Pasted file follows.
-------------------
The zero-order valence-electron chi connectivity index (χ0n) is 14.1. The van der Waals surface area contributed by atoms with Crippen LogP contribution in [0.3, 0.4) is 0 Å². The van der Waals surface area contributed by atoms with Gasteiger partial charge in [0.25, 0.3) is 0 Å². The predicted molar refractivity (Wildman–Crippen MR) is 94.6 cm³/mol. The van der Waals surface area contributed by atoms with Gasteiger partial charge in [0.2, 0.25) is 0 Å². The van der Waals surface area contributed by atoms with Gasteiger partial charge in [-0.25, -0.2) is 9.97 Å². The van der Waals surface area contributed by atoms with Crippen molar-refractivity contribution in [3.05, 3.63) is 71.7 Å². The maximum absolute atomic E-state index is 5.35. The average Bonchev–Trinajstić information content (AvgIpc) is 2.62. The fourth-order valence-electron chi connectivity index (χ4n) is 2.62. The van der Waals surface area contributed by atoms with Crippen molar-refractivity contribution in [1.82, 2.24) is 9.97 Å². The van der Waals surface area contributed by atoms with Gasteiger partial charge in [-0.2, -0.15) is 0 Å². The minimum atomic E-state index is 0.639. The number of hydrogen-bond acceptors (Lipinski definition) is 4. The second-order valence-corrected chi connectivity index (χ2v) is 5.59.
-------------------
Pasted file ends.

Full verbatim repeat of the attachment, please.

The zero-order valence-electron chi connectivity index (χ0n) is 14.1. The van der Waals surface area contributed by atoms with Crippen LogP contribution in [0.3, 0.4) is 0 Å². The van der Waals surface area contributed by atoms with Gasteiger partial charge in [0.25, 0.3) is 0 Å². The predicted molar refractivity (Wildman–Crippen MR) is 94.6 cm³/mol. The van der Waals surface area contributed by atoms with Gasteiger partial charge in [0.2, 0.25) is 0 Å². The van der Waals surface area contributed by atoms with Gasteiger partial charge in [-0.25, -0.2) is 9.97 Å². The van der Waals surface area contributed by atoms with Crippen molar-refractivity contribution in [3.05, 3.63) is 71.7 Å². The maximum absolute atomic E-state index is 5.35. The average Bonchev–Trinajstić information content (AvgIpc) is 2.62. The fourth-order valence-electron chi connectivity index (χ4n) is 2.62. The van der Waals surface area contributed by atoms with Crippen molar-refractivity contribution in [1.82, 2.24) is 9.97 Å². The van der Waals surface area contributed by atoms with Gasteiger partial charge in [-0.2, -0.15) is 0 Å². The minimum atomic E-state index is 0.639. The number of hydrogen-bond acceptors (Lipinski definition) is 4. The second-order valence-corrected chi connectivity index (χ2v) is 5.59.